Updated: Jun 8, 2020
On April 14, 2020, President Donald J. Trump announced the United States (US) would be withholding funds from the World Health Organization (WHO) as concerns rise over the People's Republic of China's (PRC) influence within the United Nations (UN) organization. WHO receives nearly $400 million to $500 million annually from the United States, while the PRC provides less than $29,000,000.
In Beijing, PRC foreign ministry spokesman Zhao Lijian announced China has, "serious concerns" about the decision to revoke financial support during the crisis, "This U.S. decision will weaken the WHO’s capabilities and undermine international cooperation." He went on to state, “China will, as always, support the WHO in playing an important role in international public health and global anti-epidemic response... We urge the United States to earnestly fulfill their responsibilities and obligations, and support the WHO-led international action against the epidemic."
Fears over the reliability of WHO emerged as COVID-19 spread across the globe. Throughout January, for example, the World Health Organization continued to spread Chinese misinformation, namely that COVID-19 did not spread through human-to-human transmission.
An investigation conducted by the Intelligence Ledger in March revealed that on multiple occasions this lie was repeated by WHO to the international community, when in reality, the opposite was true. Not only did the organization repeat Beijing's claims word for word, but actively sought to discourage nation-states from closing their borders to the communist state.
WHO also follows official PRC policy, even in times of desperate need, and refuses to recognize Taiwan in any way. For over fifty years, the PRC has stymied attempts by Taiwan, otherwise known as the Republic of China, to join international organizations. The PRC and Chinese Communist Party have considered Taiwan as part of mainland China despite their failure to exercise control over the island through military power. Taiwan's government, situated in Taipei, meets all the legal elements of statehood required by the international community, and maintains diplomatic relations with 15 countries. Despite this, the PRC has been able hinder such a declaration from the United Nations, thanks to its seat on the organization's Security Council and rising status as a great power.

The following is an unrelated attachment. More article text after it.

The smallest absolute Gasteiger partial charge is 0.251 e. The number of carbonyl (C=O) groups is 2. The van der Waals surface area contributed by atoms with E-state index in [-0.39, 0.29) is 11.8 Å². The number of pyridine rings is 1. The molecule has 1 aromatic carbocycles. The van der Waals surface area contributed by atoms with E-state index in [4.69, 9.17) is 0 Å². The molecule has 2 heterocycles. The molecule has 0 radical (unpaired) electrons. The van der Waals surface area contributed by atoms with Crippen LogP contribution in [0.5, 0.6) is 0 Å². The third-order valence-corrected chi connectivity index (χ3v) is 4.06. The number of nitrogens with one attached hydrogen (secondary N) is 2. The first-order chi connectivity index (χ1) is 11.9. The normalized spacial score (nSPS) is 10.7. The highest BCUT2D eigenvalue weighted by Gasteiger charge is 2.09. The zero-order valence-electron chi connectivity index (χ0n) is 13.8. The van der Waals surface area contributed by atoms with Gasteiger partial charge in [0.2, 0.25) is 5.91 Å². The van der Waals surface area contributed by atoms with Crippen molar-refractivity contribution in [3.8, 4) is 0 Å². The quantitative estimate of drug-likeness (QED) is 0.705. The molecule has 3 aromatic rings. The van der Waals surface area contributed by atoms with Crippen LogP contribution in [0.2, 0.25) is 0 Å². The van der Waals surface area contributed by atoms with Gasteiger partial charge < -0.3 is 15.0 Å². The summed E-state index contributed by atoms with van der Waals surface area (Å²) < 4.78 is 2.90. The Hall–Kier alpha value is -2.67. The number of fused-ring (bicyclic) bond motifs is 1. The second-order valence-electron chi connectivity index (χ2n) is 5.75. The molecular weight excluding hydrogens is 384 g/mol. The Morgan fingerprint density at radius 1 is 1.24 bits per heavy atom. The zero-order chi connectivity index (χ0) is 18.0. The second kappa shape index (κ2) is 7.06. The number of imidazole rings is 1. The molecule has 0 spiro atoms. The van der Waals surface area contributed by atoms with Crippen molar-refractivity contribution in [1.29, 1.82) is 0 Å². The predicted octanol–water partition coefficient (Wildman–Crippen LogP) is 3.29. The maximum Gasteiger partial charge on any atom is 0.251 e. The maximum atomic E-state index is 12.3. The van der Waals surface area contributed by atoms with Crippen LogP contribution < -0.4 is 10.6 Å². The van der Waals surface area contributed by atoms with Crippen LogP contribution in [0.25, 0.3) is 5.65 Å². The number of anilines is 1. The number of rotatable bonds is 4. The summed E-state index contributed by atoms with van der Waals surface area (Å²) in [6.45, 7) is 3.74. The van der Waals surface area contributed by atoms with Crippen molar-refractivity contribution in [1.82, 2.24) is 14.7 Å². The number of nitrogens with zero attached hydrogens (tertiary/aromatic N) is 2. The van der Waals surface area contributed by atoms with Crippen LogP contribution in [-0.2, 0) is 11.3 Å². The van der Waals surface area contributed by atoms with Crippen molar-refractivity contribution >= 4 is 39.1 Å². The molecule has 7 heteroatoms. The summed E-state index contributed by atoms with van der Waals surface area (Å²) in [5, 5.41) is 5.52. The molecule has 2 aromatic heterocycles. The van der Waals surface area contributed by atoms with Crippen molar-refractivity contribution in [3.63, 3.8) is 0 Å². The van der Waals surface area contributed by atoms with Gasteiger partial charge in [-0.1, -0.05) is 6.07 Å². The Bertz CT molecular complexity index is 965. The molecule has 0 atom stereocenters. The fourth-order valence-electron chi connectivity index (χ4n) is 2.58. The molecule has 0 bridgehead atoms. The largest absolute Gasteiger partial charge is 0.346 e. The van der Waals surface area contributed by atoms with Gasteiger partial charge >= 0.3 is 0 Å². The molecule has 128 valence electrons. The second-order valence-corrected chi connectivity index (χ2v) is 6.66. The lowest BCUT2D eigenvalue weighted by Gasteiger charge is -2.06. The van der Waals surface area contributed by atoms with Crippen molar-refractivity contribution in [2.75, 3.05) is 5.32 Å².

The small island nation was one of the earliest countries to grapple with COVID-19. In fact, Taiwanese officials tried as early as December to warn WHO about the characteristics of the virus, including about human-to-human transmission. WHO ignored these warnings, and kept Taiwan out of its intelligence network.
On March 28, 2020, this issue was brought to the forefront of public attention when Dr. Bruce Aylward, a senior WHO official, was asked if the organization would consider Taiwan's membership now that the small nation had proven its worth.
The exchange lasted less than a minute, but highlighted the difficulties Taipei faces in its quest to become an internationally recognized state.
Director-General Tedros Adhanom Ghebreyesus announced that the World Health Organization would review the impact of the U.S. decision on its work, noting in a statement that the agency would, “work with our partners to fill any financial gaps we face and to ensure our work continues uninterrupted.”
The COVID-19 pandemic has been the largest, deadliest, and most impactful event to occur as of yet in the 21st century. Since being discovered in People's Republic of China, the virus has caused the deaths of well over 129,000 people and infected nearly 2,000,000.
The views expressed are those of the author and do not reflect the official policy or position of the United States Army, Department of Defense, or the United States Government.